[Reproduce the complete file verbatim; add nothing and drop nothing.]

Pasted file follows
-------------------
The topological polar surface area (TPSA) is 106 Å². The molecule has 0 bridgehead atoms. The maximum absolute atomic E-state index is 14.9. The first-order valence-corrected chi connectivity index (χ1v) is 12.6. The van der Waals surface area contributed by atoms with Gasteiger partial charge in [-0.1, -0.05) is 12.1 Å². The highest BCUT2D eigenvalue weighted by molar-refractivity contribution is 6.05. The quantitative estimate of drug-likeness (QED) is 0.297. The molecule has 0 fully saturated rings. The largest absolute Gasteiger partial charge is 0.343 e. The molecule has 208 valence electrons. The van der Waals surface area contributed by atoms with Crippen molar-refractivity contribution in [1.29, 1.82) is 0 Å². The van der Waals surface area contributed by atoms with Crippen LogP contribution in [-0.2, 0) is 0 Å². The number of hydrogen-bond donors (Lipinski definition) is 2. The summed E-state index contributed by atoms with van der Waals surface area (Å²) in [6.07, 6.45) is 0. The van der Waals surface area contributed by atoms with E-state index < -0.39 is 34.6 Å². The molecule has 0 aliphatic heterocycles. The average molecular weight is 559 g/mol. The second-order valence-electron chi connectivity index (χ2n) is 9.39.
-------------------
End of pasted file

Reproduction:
The topological polar surface area (TPSA) is 106 Å². The molecule has 0 bridgehead atoms. The maximum absolute atomic E-state index is 14.9. The first-order valence-corrected chi connectivity index (χ1v) is 12.6. The van der Waals surface area contributed by atoms with Gasteiger partial charge in [-0.1, -0.05) is 12.1 Å². The highest BCUT2D eigenvalue weighted by molar-refractivity contribution is 6.05. The quantitative estimate of drug-likeness (QED) is 0.297. The molecule has 0 fully saturated rings. The largest absolute Gasteiger partial charge is 0.343 e. The molecule has 208 valence electrons. The van der Waals surface area contributed by atoms with Crippen molar-refractivity contribution in [1.29, 1.82) is 0 Å². The van der Waals surface area contributed by atoms with Crippen LogP contribution in [-0.2, 0) is 0 Å². The number of hydrogen-bond donors (Lipinski definition) is 2. The summed E-state index contributed by atoms with van der Waals surface area (Å²) in [6.07, 6.45) is 0. The van der Waals surface area contributed by atoms with E-state index < -0.39 is 34.6 Å². The molecule has 0 aliphatic heterocycles. The average molecular weight is 559 g/mol. The second-order valence-electron chi connectivity index (χ2n) is 9.39.